This is that second BD film that I saw for the first time in the last year and found very enjoyable.  I avoided it for many years because I didn't like Miriam Hopkins and neither did Davis.  In fact, the two actresses loathed one another... some silly little minutia about Davis sleeping with Hopkins husband in real life. Go figure.  In this one, Hopkins husband is in love with Davis and she is warily in love with him. Were these actresses pain freaks or what? The plot involves two novelist friends where the more successful one writes romance trash.



Mr. Skeffington (1944)
Playing Fanny Skeffington
Directed by Vincent Sherman
With Claude Rains, Walter Abel

This was the last of Davis' Oscar-nominated performances while under contract to Warners and while, of course, she was very good, I always thought there were better choices for the role because everyone is always referring to how beautiful Fanny Skeffington is. Don't get me wrong, Davis could be made up occasionally to be rather pretty but beautiful?  (Actually Hedy Lamarr was first offered the role but turned it down.) I thought it all diminished the film somewhat. Nonetheless it is a  tale of a once-wealthy woman who marries a rich man whom she doesn't love because she will be able to afford perhaps to save her brother from an embezzlement charge.  In real life, Davis' husband had just died and she was most unpleasant on the set, especially to the director.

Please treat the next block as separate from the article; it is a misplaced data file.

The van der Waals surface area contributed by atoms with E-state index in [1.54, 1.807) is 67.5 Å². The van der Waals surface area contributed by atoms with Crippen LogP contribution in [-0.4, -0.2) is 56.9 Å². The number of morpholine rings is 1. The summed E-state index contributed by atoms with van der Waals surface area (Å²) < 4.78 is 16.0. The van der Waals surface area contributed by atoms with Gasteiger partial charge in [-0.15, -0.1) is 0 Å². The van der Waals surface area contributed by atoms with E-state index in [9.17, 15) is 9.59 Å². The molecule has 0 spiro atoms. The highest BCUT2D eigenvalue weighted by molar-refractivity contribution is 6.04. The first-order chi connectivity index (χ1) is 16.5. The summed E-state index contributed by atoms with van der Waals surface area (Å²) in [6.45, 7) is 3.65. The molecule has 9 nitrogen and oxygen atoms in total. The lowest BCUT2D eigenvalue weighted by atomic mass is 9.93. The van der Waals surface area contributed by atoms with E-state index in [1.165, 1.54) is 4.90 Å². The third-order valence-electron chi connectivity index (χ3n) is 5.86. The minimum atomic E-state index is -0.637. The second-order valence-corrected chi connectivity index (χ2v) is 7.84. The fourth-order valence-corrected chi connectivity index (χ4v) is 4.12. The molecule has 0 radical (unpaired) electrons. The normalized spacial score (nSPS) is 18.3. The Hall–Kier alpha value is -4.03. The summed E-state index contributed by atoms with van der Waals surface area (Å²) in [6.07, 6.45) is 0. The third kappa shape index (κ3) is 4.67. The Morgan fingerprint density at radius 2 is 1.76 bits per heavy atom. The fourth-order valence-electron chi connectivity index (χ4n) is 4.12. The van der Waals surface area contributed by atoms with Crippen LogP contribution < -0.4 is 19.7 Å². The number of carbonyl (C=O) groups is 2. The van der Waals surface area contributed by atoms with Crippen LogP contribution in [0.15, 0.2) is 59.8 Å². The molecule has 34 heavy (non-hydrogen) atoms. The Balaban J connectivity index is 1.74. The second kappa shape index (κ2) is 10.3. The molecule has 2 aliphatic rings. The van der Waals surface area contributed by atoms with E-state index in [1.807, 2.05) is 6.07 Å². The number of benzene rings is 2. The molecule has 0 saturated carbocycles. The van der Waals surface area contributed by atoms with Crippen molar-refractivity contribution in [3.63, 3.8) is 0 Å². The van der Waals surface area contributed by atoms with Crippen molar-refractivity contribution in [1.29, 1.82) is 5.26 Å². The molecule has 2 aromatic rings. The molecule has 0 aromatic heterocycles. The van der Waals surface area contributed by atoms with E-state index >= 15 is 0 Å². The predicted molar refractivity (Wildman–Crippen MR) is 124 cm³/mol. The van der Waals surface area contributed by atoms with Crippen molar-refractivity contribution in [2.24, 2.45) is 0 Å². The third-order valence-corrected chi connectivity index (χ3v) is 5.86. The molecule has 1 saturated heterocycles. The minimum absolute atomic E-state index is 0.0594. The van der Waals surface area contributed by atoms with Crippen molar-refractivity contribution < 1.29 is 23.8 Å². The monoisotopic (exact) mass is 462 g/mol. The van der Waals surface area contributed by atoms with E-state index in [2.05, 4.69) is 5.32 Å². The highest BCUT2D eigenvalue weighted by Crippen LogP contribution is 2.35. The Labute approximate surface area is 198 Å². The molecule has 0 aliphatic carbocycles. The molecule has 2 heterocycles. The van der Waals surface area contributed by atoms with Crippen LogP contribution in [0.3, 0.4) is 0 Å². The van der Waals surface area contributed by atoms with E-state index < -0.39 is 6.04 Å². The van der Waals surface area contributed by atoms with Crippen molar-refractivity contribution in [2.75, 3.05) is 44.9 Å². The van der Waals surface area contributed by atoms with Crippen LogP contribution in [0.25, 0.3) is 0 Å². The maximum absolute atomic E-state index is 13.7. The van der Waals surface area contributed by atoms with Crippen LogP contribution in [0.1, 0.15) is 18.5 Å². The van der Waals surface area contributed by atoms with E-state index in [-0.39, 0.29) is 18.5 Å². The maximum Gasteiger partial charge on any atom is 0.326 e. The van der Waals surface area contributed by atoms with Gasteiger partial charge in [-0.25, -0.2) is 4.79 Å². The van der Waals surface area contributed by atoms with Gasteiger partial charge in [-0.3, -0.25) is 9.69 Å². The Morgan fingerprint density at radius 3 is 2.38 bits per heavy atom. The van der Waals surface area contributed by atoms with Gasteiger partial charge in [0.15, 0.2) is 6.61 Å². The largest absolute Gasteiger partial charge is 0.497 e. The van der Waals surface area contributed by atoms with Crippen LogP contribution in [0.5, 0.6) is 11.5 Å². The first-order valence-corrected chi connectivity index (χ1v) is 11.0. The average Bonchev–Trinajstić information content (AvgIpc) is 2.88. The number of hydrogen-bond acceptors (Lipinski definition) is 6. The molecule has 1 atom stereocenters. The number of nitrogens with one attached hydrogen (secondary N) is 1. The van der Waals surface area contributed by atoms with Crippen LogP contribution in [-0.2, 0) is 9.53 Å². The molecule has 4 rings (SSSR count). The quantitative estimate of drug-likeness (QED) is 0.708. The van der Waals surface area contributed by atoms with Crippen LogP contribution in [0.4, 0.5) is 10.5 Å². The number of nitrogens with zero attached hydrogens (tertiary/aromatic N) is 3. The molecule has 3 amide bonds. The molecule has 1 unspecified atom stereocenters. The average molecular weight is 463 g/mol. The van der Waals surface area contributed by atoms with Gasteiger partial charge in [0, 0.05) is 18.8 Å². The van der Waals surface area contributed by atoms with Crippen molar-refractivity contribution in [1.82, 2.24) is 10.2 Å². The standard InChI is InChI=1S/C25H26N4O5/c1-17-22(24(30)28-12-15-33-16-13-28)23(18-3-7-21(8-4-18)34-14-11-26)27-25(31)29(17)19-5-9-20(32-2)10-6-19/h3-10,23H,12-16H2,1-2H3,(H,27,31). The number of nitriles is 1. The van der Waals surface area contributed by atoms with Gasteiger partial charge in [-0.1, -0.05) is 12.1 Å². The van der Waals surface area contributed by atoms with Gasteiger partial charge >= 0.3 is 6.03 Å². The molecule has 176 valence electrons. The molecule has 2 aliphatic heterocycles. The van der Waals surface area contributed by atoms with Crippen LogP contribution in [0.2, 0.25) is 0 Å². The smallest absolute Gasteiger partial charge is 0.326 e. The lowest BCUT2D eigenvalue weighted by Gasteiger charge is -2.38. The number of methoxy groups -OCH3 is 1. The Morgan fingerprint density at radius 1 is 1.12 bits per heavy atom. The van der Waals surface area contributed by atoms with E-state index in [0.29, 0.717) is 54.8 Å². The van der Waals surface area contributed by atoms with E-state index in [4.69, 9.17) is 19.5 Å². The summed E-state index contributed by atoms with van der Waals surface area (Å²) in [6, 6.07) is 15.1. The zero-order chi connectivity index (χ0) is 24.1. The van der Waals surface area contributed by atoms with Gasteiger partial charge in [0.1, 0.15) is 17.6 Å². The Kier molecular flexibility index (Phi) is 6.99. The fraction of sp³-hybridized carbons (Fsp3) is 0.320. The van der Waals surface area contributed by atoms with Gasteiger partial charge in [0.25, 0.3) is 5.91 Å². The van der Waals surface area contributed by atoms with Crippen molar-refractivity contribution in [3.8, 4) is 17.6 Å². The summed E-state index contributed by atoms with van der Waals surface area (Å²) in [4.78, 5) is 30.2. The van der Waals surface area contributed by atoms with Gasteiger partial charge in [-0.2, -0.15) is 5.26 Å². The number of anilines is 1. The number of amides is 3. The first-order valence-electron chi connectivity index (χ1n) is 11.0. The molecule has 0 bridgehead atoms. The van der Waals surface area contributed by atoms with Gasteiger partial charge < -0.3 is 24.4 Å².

Hollywood Canteen (1944)
Playing herself
Directed by Delmer Daves
With nearly everyone employed at the studio

In 1942 Davis and John Garfield organized the opening of a club where visiting servicemen could join movie stars on the dance floor and eat and drink and schmooze.  It was enormously popular and it came as no great surprise when WB decided to make a film showcasing all their stars.  Of course in real life stars from all studios joined in the patriotic celebrations but WB wouldn't feature anyone but their own.  It is my favorite of any of these kinds of films, perhaps because ingenue Joan Leslie starred in a fictional story of her falling for a soldier who idolizes her.



The Corn Is Green (1945)
Playing Miss Moffatt
Directed by Irving Rapper
With John Dall, Mildred Dunnock

Davis turned down Mildred Pierce to make herself middle-aged dowdy as a Welsh schoolteacher devoted to getting a student out of the coal mines and into a university. WB was never high on the film and did little to promote it although the slow-moving drama was praised by critics for its superb character development.  Davis'[ performance is one of the most understated and modest of her career.













A Stolen Life (1946)
Playing Kate and Patricia Bosworth
Directed by Curtis Bernhardt
With Glenn Ford, Dane Clarke

When a woman accidentally drowns, her twin sister assumes her identity in a bid to be in a relationship with the sister's boyfriend, who was once her own boyfriend.  Because Davis complained so much about the films offered to her, boss Jack Warner suggested she become her own producer although A Stolen Life is the only film she ever produced.  WB wanted Dennis Morgan for the male lead but Davis insisted that Glenn Ford be borrowed from Columbia.  She had just seen him in Gilda and was transfixed. He never forgot her kindness and returned the favor years later, when her career was tanking, and had her cast in Pocketful of Miracles (1961).  


Deception (1946)
Playing Christine Radcliffe
Directed by Irving Rapper
With Paul Henreid, Claude Rains